When Ferrari’s engineers gave the world paddle-shifters back in 1997, little could they have imagined the F1-derived technology would find its way onto 21st century delivery vans. But, that’s exactly what’s happened, which prompted me to think ‘what’s the point?’
The Ferrari F355 F1 was the first production car in the world to feature a semi-automatic transmission with gear changes effected via paddle-shifters. It brought Formula 1 technology to the road and added some zest to rapid-fire gear changes and added some zing to the overall driving experience.
Compared with today’s razor-sharp dual-clutch autos, those shifts in the original F355 F1 might seem a tad sluggish, but back then in 1997, road cars had never featured anything like it, and Ferrari’s F1-styled transmission was universally praised.
And that’s largely the point. Paddle-shifters belong on performance cars, whether a sportier version of a humble sedan, a nimble little hot hatch, or a bona fide supercar, the benefits of effecting lightning-quick gear changes cannot be underestimated.
So when I took the Peugeot Expert we recently had through the CarAdvice garage for a spin, I was at first bemused, then a little annoyed, to find it came equipped with paddle-shifters. Really? It’s a delivery van, about as far removed from a performance car as you can get.
Sure, it’s fun to drive, according to our own Sam Purcell who spent the bulk of the time behind the wheel of the Expert, but the inclusion of paddle-shifters to row through the eight cogs of the conventional automatic transmission seems a stretch.
Still, at least the Peugeot features a conventional torque converter transmission with eight proper gears.
Where paddle-shifters become laughable is when they are matched with a continuously variable transmission, as I recently discovered with the Subaru XV.
Now, don't get me wrong, the Subaru XV is a decent little crossover SUV, stylish and with plenty of perkiness from its boxer engine. But, a CVT ’box with seven ‘gears’ transmits power and torque to all four wheels. Except, there are no gears or ratios contained within a CVT. Instead, thanks to its system of pulleys and belts, a CVT can provide an infinite number of ‘ratios’.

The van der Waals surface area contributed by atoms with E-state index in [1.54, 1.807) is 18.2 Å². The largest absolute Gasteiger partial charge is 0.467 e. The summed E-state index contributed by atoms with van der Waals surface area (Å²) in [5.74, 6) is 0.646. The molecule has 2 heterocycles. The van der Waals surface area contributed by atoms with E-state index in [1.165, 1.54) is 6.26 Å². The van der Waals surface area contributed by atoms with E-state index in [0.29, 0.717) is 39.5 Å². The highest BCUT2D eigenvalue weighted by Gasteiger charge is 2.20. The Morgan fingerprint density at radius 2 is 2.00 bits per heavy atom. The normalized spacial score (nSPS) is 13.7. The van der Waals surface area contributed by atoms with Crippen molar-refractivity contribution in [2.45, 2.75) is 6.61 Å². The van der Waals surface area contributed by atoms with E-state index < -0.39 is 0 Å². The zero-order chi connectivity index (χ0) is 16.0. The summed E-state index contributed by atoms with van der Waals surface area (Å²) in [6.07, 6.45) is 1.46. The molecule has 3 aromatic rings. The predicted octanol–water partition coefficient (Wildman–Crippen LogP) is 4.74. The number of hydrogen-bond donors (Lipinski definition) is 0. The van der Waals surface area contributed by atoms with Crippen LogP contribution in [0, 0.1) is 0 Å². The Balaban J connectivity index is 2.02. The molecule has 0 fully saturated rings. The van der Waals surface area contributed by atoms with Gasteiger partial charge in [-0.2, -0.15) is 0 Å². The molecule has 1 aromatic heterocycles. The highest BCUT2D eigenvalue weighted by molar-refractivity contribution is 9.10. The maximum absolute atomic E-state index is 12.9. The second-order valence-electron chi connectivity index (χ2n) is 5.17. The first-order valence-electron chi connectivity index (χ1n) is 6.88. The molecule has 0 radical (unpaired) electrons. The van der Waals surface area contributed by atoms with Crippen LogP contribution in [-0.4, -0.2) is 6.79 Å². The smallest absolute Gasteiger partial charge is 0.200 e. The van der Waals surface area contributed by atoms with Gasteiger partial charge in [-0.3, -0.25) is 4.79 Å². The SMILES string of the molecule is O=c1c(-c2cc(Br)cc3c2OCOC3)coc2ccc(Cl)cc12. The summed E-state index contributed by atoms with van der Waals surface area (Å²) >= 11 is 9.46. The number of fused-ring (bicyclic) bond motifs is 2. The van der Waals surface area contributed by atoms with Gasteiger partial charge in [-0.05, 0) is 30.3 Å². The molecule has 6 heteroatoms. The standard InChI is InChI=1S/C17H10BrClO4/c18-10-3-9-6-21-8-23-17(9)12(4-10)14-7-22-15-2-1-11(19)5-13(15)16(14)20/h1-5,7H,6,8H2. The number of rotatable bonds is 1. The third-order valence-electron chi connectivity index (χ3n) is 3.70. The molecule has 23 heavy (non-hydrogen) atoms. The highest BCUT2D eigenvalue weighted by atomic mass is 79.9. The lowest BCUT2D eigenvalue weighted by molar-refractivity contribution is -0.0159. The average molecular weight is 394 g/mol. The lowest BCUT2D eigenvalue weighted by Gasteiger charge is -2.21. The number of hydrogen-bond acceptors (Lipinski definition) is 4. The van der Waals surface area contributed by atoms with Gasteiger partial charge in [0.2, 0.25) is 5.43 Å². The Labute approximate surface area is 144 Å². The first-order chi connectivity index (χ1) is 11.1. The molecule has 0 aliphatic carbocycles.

So why manufacturers insist on equipping CVT-shod cars with paddle-shifters is beyond me, a feeling only exacerbated by actually using them.
The pause between flicking the paddle – whether up or down – can best be described as pregnant, the anticipation building as the CVT finally effects the glacial transition from one ‘gear’ to the next. It’s as if there’s a person living inside the CVT operating what I imagine is like an old telephone exchange, unplugging one cable and plugging in the next to effect any change.
So please, car makers of the world, save yourself some time and trouble – not to mention money – and stop equipping cars that aren’t genuine performance cars with paddle-shifters. And for the love of all that is good in the automotive world, cease and desist with paddle-shifters in CVT-equipped cars. They’re pointless and unnecessary.
And while I’m at it, bring back manual gearboxes for everything. Thanks in advance.
What do you think? Are paddle-shifters mostly pointless? Or do you like being able to control your own gear changes (even when they're not 'gear' changes). Let us know in the comments below.